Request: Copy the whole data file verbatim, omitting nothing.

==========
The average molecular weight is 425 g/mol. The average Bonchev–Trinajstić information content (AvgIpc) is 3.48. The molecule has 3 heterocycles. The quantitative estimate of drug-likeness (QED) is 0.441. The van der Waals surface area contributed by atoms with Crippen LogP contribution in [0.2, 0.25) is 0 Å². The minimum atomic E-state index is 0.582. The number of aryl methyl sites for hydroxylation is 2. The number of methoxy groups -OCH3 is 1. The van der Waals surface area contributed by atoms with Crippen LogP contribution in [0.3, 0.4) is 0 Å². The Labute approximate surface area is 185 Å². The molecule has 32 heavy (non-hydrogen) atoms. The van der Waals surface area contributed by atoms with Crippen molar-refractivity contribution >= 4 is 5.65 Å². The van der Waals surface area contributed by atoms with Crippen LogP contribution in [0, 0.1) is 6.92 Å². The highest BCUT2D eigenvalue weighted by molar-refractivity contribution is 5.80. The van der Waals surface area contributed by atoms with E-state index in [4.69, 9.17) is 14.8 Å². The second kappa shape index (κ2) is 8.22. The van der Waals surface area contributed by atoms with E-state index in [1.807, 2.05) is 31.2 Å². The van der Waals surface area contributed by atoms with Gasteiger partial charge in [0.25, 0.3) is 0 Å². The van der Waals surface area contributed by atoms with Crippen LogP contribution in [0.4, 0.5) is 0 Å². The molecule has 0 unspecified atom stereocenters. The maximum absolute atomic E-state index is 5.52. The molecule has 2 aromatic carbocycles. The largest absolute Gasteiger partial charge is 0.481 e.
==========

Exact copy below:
The average molecular weight is 425 g/mol. The average Bonchev–Trinajstić information content (AvgIpc) is 3.48. The molecule has 3 heterocycles. The quantitative estimate of drug-likeness (QED) is 0.441. The van der Waals surface area contributed by atoms with Crippen LogP contribution in [0.2, 0.25) is 0 Å². The minimum atomic E-state index is 0.582. The number of aryl methyl sites for hydroxylation is 2. The number of methoxy groups -OCH3 is 1. The van der Waals surface area contributed by atoms with Crippen LogP contribution in [0.3, 0.4) is 0 Å². The Labute approximate surface area is 185 Å². The molecule has 32 heavy (non-hydrogen) atoms. The van der Waals surface area contributed by atoms with Crippen molar-refractivity contribution >= 4 is 5.65 Å². The van der Waals surface area contributed by atoms with Crippen LogP contribution in [0, 0.1) is 6.92 Å². The highest BCUT2D eigenvalue weighted by molar-refractivity contribution is 5.80. The van der Waals surface area contributed by atoms with E-state index in [4.69, 9.17) is 14.8 Å². The second kappa shape index (κ2) is 8.22. The van der Waals surface area contributed by atoms with E-state index in [1.807, 2.05) is 31.2 Å². The van der Waals surface area contributed by atoms with Gasteiger partial charge in [0.25, 0.3) is 0 Å². The van der Waals surface area contributed by atoms with Crippen LogP contribution in [0.4, 0.5) is 0 Å². The molecule has 0 unspecified atom stereocenters. The maximum absolute atomic E-state index is 5.52. The molecule has 2 aromatic carbocycles. The largest absolute Gasteiger partial charge is 0.481 e.